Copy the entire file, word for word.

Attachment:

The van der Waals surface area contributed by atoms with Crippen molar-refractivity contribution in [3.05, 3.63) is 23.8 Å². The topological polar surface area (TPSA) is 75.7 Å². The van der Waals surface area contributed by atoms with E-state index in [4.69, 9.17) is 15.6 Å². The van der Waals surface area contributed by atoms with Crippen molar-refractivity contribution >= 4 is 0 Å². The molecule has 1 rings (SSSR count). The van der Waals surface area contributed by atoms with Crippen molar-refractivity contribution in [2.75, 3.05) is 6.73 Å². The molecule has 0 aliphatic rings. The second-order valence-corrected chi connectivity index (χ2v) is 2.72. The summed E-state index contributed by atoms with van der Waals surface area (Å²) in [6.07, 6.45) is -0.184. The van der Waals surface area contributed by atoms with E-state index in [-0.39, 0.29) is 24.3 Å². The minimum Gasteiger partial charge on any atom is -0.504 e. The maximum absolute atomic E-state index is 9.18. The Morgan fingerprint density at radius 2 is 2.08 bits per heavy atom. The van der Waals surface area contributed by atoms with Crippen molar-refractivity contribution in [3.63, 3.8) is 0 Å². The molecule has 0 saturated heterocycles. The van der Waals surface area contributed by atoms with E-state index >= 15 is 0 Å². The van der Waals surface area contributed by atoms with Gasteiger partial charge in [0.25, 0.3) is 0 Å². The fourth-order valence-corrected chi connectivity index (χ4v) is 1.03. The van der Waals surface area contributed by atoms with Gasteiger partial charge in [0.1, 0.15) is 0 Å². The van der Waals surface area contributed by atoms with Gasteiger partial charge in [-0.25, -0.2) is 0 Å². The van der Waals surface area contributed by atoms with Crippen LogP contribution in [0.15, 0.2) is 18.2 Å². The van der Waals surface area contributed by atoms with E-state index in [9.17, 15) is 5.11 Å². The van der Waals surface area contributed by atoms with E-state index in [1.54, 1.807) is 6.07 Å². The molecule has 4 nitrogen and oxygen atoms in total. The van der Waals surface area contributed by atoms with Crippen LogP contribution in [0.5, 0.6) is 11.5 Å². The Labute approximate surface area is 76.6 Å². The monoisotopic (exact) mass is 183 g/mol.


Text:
The van der Waals surface area contributed by atoms with Crippen molar-refractivity contribution in [3.05, 3.63) is 23.8 Å². The topological polar surface area (TPSA) is 75.7 Å². The van der Waals surface area contributed by atoms with E-state index in [4.69, 9.17) is 15.6 Å². The van der Waals surface area contributed by atoms with Crippen molar-refractivity contribution >= 4 is 0 Å². The molecule has 1 rings (SSSR count). The van der Waals surface area contributed by atoms with Crippen molar-refractivity contribution in [2.75, 3.05) is 6.73 Å². The molecule has 0 aliphatic rings. The second-order valence-corrected chi connectivity index (χ2v) is 2.72. The summed E-state index contributed by atoms with van der Waals surface area (Å²) in [6.07, 6.45) is -0.184. The van der Waals surface area contributed by atoms with E-state index in [-0.39, 0.29) is 24.3 Å². The minimum Gasteiger partial charge on any atom is -0.504 e. The maximum absolute atomic E-state index is 9.18. The Morgan fingerprint density at radius 2 is 2.08 bits per heavy atom. The van der Waals surface area contributed by atoms with Crippen molar-refractivity contribution in [3.63, 3.8) is 0 Å². The molecule has 0 saturated heterocycles. The van der Waals surface area contributed by atoms with E-state index >= 15 is 0 Å². The van der Waals surface area contributed by atoms with Gasteiger partial charge in [0.25, 0.3) is 0 Å². The fourth-order valence-corrected chi connectivity index (χ4v) is 1.03. The van der Waals surface area contributed by atoms with Gasteiger partial charge in [0.1, 0.15) is 0 Å². The van der Waals surface area contributed by atoms with Gasteiger partial charge in [-0.25, -0.2) is 0 Å². The van der Waals surface area contributed by atoms with Crippen LogP contribution in [0.15, 0.2) is 18.2 Å². The van der Waals surface area contributed by atoms with E-state index in [9.17, 15) is 5.11 Å². The van der Waals surface area contributed by atoms with E-state index in [1.54, 1.807) is 6.07 Å². The molecule has 4 nitrogen and oxygen atoms in total. The van der Waals surface area contributed by atoms with Crippen LogP contribution in [0.5, 0.6) is 11.5 Å². The Labute approximate surface area is 76.6 Å². The monoisotopic (exact) mass is 183 g/mol.